Demand Justice, a Democratic group aimed at fighting Trump's judicial appointments, plans to spend $10 million on an ad campaign to argue Ginsburg's vacancy shouldn't be filled until after inauguration, the group's head, Brian Fallon, told CNN on Friday night.

"Make no mistake: any Supreme Court with a Trump justice confirmed to Ruth Bader Ginsburg's seat at this point in the calendar would be fundamentally illegitimate, and Democrats must be prepared to act accordingly."

And Republicans plan to open the financial spigot as they gear up for a fierce battle over the Supreme Court vacancy.

"The budget is whatever it takes," Carrie Severino, who runs the influential conservative Judicial Crisis Network, told CNN on Saturday. Her group spent tens of millions of dollars in recent years to first block efforts by Obama to install Merrick Garland on the Supreme Court in 2016 and then to back Trump's successful nominees to the high court.

"This an incredibly energizing issue for conservatives," she said. "You saw that in 2016. Having a vacancy staring you in the face and Donald Trump with his list of nominees really, I think, changed the election. People are no less excited about the Supreme Court in 2020."

Donors, she said, "realize the incredible significance of the Supreme Court vacancy and know it's going to be a major battle."

She pledged a "state-of-the-art campaign" that will include TV, digital, radio and mailings. Severino said her group plans to work with a coalition of conservative groups that she said is "primed and ready to go," following the contentious Gorsuch and Kavanaugh confirmation battles.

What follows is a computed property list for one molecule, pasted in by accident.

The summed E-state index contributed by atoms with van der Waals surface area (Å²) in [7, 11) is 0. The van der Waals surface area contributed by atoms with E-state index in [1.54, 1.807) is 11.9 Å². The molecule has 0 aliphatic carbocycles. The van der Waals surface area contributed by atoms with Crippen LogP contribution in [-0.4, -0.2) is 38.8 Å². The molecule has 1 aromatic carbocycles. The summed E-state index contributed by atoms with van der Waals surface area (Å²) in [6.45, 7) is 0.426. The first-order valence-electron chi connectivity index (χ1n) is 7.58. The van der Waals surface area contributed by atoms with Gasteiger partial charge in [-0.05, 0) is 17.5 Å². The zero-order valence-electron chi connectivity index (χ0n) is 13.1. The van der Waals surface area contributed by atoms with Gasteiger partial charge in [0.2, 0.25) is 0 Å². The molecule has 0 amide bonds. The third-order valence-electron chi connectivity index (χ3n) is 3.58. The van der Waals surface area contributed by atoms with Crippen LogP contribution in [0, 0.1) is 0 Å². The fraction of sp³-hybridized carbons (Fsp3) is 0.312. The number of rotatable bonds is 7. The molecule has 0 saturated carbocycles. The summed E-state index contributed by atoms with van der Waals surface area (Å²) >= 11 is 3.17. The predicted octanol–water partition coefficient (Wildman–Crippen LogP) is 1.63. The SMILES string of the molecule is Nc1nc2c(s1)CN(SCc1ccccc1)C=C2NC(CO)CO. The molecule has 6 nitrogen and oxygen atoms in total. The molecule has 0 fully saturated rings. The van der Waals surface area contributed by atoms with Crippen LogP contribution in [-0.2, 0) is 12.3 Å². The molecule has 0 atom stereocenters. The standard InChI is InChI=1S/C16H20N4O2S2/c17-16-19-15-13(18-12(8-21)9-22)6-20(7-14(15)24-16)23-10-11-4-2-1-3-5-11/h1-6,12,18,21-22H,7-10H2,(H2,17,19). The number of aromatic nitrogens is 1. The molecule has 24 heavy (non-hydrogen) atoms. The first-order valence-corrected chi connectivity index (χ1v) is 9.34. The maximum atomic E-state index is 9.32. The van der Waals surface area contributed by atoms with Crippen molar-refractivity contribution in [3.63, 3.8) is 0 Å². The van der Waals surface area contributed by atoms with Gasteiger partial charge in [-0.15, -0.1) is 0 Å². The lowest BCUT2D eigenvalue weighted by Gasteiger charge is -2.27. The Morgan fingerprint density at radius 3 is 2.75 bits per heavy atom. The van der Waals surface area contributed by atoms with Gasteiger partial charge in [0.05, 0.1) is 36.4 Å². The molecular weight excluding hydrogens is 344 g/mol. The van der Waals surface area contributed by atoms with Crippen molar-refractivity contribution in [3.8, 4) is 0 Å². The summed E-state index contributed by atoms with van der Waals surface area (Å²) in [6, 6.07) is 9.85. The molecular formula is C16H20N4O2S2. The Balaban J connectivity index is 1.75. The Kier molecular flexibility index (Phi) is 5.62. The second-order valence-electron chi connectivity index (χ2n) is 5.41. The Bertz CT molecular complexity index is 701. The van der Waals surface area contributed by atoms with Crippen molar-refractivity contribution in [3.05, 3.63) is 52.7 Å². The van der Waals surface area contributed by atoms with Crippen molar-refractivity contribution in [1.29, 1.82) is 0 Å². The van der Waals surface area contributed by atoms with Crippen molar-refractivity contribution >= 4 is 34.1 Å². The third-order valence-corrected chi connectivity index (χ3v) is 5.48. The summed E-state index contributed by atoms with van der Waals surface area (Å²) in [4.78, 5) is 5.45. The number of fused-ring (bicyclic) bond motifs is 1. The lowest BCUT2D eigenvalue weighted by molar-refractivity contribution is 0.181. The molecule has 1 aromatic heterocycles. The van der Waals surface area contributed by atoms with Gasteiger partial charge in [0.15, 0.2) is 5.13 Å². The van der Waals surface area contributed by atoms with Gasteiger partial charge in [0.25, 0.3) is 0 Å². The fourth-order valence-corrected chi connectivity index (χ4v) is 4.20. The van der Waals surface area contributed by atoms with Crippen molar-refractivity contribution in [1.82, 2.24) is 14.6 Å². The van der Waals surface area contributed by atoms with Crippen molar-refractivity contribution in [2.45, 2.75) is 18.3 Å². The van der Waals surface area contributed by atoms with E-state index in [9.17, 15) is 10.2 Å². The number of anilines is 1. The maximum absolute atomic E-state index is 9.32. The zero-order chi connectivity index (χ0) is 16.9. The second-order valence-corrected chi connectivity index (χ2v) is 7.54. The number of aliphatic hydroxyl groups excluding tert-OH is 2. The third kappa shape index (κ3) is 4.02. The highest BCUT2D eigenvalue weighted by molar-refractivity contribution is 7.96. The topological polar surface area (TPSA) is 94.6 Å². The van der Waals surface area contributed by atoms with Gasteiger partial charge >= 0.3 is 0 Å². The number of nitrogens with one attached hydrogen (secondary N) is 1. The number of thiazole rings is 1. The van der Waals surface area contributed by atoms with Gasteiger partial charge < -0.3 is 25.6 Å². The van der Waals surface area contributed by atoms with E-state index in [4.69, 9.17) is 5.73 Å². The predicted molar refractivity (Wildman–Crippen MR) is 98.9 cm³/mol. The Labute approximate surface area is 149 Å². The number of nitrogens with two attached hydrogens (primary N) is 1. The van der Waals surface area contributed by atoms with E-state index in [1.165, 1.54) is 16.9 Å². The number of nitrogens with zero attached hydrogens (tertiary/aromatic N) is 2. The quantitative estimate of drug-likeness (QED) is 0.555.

There's no reason to delay the nomination, she added.

"When you consider the significance of the cases the court will be deciding this fall and going forward and the potential cases that could come up with the election, operating short-handed doesn't make sense," Severino said.

And the White House, which released an updated list of Trump's potential Supreme Court picks earlier this month, is "clearly ready for this. There is no need for delay at all."

Democratic nominee Joe Biden has not released a list of his Supreme Court choices.

Severino said conservatives plan to target Biden in the weeks ahead as they ramp up their advertising to support Trump's pick. The difference between the candidates could not "be more stark," she said.

"Trump has been committed to transparency on this issue," Severino said. "Biden is trying to play the moderate, but he's trying to bend over backwards and placate the most liberal factions within his base. He doesn't want to commit on anything."

Dan Eberhart, a Republican donor and Trump supporter, said the vacancy and Trump's "once-in-a-generation opportunity" to realign the court "galvanizes conservatives -- donors and voters."

"If you were a Republican who was put off by Trump's personal style, the opportunity to appoint a conservative judge overrides those concerns," he added.

Neither the Trump nor Biden campaigns would comment about how much they've raised since Ginsburg's death. But both camps have fundraised off the vacancy.

"Justice Ruth Bader Ginsburg was an amazing woman who led an amazing life," read an email from the Trump campaign. "The President is right, we have an obligation to fill the vacancy on the Supreme Court, without delay!"

And Sen. Kamala Harris of California, Biden's running mate, penned an email sent by the Biden campaign.

"We cannot let them win this fight," Harris wrote. "Millions of Americans are counting on us to stand up, right now, and fight like hell to protect the Supreme Court -- not just for today, but for generations to come."